The Sporting Life: Leonard Nimoy Edition

Last updated on March 23rd, 2015 at 03:04 pm

Leonard Nimoy

Leonard Nimoy

Leonard Nimoy, remembered by many as Mr. Spock in the Star Trek franchise, has died at the age of 83. Born in Boston to Jewish immigrants from Russia, he appeared in local theatre, TV, and movies by age 20. Nimoy early on had roles in The Twilight Zone, The Outer Limits, Bonanza, Dragnet and Perry Mason.
His life was much like the iconic phrase spoken by Mr. Spock: “Live long, and prosper,” and on social media, he would always end with “LLAP.” He is survived by his wife actress Susan Bay, two children, and several grandchildren.

Leonard Nimoy transformed pop culture in addition to having a massive impact on science fiction. In what could have been a forgettable supporting role as an emotionless alien science whiz, he turned Spock on Star Trek into an eternal icon.

Before Spock, alien beings were portrayed as one-dimensional, and basically represented the “other,” strange and unknowable beings. Spock could easily have become the butt of Star Trek’s jokes, or just a weird side character if played by a lesser actor. But Nimoy imbued Spock with a life and complexity that became one of the most complex and nuanced characters on television. With his inner torment, quiet amusement at the humans around him, and occasional flashes of anger, Spock was a constantly surprising mystery with a lot of layers.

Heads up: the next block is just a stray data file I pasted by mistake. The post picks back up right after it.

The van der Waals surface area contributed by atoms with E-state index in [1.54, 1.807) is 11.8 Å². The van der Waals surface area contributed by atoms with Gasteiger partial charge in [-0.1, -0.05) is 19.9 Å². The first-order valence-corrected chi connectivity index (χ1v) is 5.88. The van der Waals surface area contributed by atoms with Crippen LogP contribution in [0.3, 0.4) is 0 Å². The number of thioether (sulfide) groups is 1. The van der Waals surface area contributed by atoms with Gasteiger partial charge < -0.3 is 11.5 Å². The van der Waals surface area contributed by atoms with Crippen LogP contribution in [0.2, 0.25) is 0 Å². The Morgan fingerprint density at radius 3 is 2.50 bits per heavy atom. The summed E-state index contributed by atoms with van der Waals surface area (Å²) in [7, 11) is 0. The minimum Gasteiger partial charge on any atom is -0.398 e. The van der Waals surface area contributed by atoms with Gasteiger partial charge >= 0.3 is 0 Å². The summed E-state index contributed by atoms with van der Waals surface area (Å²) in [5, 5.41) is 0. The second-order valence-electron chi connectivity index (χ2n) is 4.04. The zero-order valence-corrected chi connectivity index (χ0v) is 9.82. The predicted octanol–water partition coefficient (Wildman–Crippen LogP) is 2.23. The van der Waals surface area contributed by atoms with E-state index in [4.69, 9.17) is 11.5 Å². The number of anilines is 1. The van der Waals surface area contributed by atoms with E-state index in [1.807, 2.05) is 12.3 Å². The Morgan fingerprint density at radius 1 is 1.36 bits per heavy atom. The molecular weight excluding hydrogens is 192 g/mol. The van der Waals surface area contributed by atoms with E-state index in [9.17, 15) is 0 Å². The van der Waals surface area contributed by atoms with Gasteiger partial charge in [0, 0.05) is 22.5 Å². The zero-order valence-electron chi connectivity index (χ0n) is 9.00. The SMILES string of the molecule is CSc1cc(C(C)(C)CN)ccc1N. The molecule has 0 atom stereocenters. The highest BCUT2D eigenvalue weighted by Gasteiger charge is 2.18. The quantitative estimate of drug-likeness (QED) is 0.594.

Nimoy’s portrayal of Spock’s half-human heritage is fascinating, which contributes to his complicated, divided nature but also has helped to inspire other mixed-race people in the United States. His commitment to the philosophy of IDIC (Infinite Diversity In Infinte Combination) makes Spock a unique symbol of acceptance and curiosity. These are qualities that Nimoy himself embodied, helping make Spock a lasting icon.

Nimoy’s invaluable contribution to the success of Star Trek also helped change the way pop culture represented people who were strange and different. His sympathetic, nuanced portrayal of Spock meant a lot to anyone who didn’t identify with the narrow range of types available in mass media.

Nimoy went on to do a number of other great genre roles, but his most famous post-Star Trek role, for science fiction fans, was probably William Bell, one of the villains of Fringe. Nimoy also used his Trek power to help popularize science (along with a certain amount of pseudo-science), hosting the insanely popular show In Search Of… in the late 1970s and early 1980s.

Nimoy directed two of the Star Trek movies, playing an important role in shaping how Star Trek looked on the big screen. He also directed the first comedic Star Trek movie, Star Trek IV, widely considered one of the best films in the series. Nimoy returned infrequently to the role of Spock, including Star Trek: The Next Generation. He was vital to the J.J. Abrams reboot, providing emotional grounding as well as continuity to the newly reimagined Star Trek universe.

Leonard Nimoy never stopped being curious — and fascinated — by humans and our incredible diversity.